Benchmark, Aspen Art Museum

Restless Empathy

For Restless Empathy, the Aspen Art Museum invited eight artists—Allora & Calzadilla, Pawel Althamer, Marc Bijl, Lara Favaretto, Geof Oppenheimer, Lars Ø. Ramberg, Frances Stark, and Mark Wallinger—to create new projects or rethink existing bodies of work throughout the museum and the town of Aspen. While representing a wide range of practices and frames of reference, these artists share a capacity for creating and exploring empathy in unexpected ways. Bringing together artists who approach the idea of the poetic, either through material, language, or gesture, Restless Empathy examines the complex process of entering the interior world of another—whether artist, viewer, or object—and seeking to make a connection.

The notion of the viewer “completing” a work of art usually involves a demand placed upon the audience. Recently, with artworks often grouped under the term Relational Aesthetics, the viewer becomes instrumentalized within the work itself. Rather than use people as a medium, however, the artists in Restless Empathy make markedly generous gestures toward the public, creating a space for unexpected experience through work characterized by a deep sincerity and moments of intimate surprise.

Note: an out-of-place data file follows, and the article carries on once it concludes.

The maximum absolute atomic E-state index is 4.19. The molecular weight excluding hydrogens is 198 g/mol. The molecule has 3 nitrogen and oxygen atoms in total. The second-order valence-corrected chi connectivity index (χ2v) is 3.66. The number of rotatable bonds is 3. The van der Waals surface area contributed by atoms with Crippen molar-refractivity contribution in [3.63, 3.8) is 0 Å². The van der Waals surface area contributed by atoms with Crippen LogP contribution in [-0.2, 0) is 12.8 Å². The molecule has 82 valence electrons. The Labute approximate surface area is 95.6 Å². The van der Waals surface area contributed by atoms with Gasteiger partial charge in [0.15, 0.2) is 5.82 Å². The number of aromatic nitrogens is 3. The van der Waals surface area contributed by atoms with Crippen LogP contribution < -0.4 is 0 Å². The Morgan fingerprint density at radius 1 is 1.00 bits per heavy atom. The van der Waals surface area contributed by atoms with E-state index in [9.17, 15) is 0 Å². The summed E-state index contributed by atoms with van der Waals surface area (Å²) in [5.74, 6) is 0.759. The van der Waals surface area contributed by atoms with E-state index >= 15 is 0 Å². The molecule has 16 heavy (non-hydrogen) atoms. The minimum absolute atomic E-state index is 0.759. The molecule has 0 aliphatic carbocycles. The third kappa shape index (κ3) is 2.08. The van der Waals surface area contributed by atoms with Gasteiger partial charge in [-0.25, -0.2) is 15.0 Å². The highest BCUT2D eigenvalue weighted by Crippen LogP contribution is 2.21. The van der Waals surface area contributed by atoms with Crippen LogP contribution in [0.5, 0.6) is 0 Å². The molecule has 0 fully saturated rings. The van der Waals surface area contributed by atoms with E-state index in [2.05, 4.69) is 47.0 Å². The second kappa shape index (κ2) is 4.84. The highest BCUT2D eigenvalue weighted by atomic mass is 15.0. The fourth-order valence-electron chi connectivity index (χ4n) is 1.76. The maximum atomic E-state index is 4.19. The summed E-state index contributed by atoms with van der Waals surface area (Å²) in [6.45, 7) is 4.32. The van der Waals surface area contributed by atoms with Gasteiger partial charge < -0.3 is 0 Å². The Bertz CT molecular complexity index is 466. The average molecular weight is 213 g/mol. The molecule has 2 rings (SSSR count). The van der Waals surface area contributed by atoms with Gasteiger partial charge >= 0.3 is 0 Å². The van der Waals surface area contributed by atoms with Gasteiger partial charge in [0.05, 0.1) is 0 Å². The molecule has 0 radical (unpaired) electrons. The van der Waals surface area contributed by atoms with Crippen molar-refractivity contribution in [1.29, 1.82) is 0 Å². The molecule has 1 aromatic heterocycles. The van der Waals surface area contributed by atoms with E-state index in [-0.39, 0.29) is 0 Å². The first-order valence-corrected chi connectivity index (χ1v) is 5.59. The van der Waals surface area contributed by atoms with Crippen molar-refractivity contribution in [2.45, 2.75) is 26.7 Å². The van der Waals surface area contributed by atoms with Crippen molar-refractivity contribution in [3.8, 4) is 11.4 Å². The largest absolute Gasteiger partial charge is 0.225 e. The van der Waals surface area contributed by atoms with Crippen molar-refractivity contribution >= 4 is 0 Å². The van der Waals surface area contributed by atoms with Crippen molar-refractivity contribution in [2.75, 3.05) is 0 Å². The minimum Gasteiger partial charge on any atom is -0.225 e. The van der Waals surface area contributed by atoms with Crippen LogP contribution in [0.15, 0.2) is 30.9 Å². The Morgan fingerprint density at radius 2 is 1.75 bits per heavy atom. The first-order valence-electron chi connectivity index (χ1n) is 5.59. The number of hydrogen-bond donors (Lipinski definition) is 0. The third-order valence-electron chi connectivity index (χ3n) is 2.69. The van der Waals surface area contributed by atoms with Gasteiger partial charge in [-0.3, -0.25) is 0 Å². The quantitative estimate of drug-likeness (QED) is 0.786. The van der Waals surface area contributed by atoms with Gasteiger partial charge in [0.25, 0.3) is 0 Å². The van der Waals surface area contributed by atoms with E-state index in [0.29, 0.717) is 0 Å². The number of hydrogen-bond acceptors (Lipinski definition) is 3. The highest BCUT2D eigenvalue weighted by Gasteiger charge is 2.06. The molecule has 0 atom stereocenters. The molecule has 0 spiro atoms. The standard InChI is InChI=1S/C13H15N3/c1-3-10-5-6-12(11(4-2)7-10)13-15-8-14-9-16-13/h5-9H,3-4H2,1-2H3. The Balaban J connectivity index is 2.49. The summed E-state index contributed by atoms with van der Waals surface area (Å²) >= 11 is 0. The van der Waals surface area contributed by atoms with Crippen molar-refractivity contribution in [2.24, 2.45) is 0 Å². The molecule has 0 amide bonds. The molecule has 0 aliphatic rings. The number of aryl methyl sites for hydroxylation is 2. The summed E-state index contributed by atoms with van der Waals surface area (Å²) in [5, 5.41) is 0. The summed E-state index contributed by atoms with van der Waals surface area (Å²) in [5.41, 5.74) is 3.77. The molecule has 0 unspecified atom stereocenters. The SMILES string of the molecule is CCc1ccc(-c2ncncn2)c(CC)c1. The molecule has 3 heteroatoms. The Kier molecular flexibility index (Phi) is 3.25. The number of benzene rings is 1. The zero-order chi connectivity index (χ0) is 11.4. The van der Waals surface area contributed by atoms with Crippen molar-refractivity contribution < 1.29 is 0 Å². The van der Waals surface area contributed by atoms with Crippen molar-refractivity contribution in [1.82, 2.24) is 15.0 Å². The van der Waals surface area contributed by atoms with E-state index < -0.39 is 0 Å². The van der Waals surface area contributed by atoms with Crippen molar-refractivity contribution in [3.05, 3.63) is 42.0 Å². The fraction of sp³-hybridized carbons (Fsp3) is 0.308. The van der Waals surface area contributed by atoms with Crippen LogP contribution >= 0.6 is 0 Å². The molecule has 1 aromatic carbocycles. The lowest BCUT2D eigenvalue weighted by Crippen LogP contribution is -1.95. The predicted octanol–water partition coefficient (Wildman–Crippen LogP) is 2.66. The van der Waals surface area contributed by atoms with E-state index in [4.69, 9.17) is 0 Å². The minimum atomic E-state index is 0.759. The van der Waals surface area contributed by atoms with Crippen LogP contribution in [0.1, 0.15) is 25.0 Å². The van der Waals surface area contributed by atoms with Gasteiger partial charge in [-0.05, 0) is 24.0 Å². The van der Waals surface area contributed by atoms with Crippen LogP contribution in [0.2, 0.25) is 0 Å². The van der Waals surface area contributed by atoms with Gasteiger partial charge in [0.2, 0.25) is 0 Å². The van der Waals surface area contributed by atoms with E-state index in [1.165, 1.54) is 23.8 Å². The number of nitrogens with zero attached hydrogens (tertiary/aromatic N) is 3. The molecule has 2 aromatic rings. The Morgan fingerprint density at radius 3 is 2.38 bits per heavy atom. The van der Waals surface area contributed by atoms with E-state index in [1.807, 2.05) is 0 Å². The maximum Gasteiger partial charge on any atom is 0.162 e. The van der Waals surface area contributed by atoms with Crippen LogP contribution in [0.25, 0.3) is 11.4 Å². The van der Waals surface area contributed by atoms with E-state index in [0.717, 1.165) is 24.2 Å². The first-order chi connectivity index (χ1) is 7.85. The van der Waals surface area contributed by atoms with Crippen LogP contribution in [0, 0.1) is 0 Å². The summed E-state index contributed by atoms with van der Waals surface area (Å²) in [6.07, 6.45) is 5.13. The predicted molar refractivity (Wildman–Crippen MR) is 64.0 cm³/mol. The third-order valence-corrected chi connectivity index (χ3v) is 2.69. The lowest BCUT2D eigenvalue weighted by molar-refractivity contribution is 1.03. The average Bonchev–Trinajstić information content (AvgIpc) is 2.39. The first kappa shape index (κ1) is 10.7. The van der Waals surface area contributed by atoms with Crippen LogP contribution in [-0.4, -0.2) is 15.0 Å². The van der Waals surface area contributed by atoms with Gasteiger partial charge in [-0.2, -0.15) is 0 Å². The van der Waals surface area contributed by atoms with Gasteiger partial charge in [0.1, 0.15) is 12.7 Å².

Restlessness is having an uneasy, unsettled heart, mind, or physical body. Empathy is understanding the emotions of another. To be empathetic is to wander amongst the feelings of others and alternately reflect upon one’s own emotions. Restless empathy allows commonalities and differences among people to be highlighted through an interaction with situations or objects. Much like restlessness is difficult to control, empathy cannot be dictated. These open-ended interactions are the goal of the Restless Empathy exhibition. They are non-biased, non-prescribed, non-mandatory—yet filled with opportunity.

Furthering the Aspen Art Museum’s commitment to presenting art in unexpected places and removing barriers to contemporary art—recently cemented by its decision to admit all visitors free of charge—Restless Empathy challenges expectations of permanence and monumentality in art that addresses the public. In no way intended to be an exhibition of “public art” in any thematic sense, Restless Empathy broadly explores relationships between aesthetics, space, locality, and modes of address.

The exhibition is jointly organized by Heidi Zuckerman Jacobson, AAM Director and Chief Curator, and Matthew Thompson, AAM Associate Curator, and will be accompanied by a fully-illustrated hardbound catalogue (published by the Aspen Art Press and available in August 2010) including texts by the Museum of Modern Art (MoMA) New York’s Harvey S. Shipley Associate Curator of Drawings, Christian Rattemeyer, and Renaissance Society at The University of Chicago Director of Education Hamza Walker.

archive Aspen Art Museum